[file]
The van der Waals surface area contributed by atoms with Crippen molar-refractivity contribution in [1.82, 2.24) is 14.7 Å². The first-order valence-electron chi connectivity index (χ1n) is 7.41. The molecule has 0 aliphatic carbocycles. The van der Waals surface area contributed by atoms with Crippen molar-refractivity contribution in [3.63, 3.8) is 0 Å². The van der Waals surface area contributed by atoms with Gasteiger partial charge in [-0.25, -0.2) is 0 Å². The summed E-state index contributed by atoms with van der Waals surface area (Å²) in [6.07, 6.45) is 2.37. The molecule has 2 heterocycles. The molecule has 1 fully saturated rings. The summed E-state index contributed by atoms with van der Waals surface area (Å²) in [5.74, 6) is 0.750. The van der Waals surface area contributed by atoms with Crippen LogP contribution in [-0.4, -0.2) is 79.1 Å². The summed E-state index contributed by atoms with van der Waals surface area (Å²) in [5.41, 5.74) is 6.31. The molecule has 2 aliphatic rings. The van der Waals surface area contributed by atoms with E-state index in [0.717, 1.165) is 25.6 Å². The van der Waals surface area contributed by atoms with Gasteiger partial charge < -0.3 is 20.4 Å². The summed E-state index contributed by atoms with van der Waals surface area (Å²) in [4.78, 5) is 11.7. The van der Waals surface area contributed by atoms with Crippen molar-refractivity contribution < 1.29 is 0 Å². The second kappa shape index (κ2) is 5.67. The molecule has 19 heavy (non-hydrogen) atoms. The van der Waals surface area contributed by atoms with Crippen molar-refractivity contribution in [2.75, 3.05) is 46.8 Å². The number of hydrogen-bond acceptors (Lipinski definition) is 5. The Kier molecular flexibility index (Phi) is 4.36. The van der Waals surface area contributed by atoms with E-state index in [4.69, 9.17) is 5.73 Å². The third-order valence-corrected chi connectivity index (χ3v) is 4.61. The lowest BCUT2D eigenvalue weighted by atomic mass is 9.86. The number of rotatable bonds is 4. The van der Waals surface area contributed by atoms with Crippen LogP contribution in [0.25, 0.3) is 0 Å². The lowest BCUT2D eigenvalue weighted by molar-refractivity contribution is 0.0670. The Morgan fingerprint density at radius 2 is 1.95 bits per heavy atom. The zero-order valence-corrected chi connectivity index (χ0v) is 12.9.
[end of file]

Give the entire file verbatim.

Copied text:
The van der Waals surface area contributed by atoms with Crippen molar-refractivity contribution in [1.82, 2.24) is 14.7 Å². The first-order valence-electron chi connectivity index (χ1n) is 7.41. The molecule has 0 aliphatic carbocycles. The van der Waals surface area contributed by atoms with Crippen molar-refractivity contribution in [3.63, 3.8) is 0 Å². The van der Waals surface area contributed by atoms with Gasteiger partial charge in [-0.25, -0.2) is 0 Å². The summed E-state index contributed by atoms with van der Waals surface area (Å²) in [6.07, 6.45) is 2.37. The molecule has 2 heterocycles. The molecule has 1 fully saturated rings. The summed E-state index contributed by atoms with van der Waals surface area (Å²) in [5.74, 6) is 0.750. The van der Waals surface area contributed by atoms with Crippen LogP contribution in [-0.4, -0.2) is 79.1 Å². The summed E-state index contributed by atoms with van der Waals surface area (Å²) in [5.41, 5.74) is 6.31. The molecule has 2 aliphatic rings. The van der Waals surface area contributed by atoms with E-state index in [0.717, 1.165) is 25.6 Å². The van der Waals surface area contributed by atoms with Gasteiger partial charge < -0.3 is 20.4 Å². The summed E-state index contributed by atoms with van der Waals surface area (Å²) in [4.78, 5) is 11.7. The van der Waals surface area contributed by atoms with Crippen molar-refractivity contribution < 1.29 is 0 Å². The second kappa shape index (κ2) is 5.67. The molecule has 19 heavy (non-hydrogen) atoms. The van der Waals surface area contributed by atoms with Crippen molar-refractivity contribution in [2.75, 3.05) is 46.8 Å². The number of hydrogen-bond acceptors (Lipinski definition) is 5. The Kier molecular flexibility index (Phi) is 4.36. The van der Waals surface area contributed by atoms with E-state index in [4.69, 9.17) is 5.73 Å². The third-order valence-corrected chi connectivity index (χ3v) is 4.61. The lowest BCUT2D eigenvalue weighted by atomic mass is 9.86. The number of rotatable bonds is 4. The van der Waals surface area contributed by atoms with Crippen LogP contribution in [0.25, 0.3) is 0 Å². The lowest BCUT2D eigenvalue weighted by molar-refractivity contribution is 0.0670. The Morgan fingerprint density at radius 2 is 1.95 bits per heavy atom. The zero-order valence-corrected chi connectivity index (χ0v) is 12.9.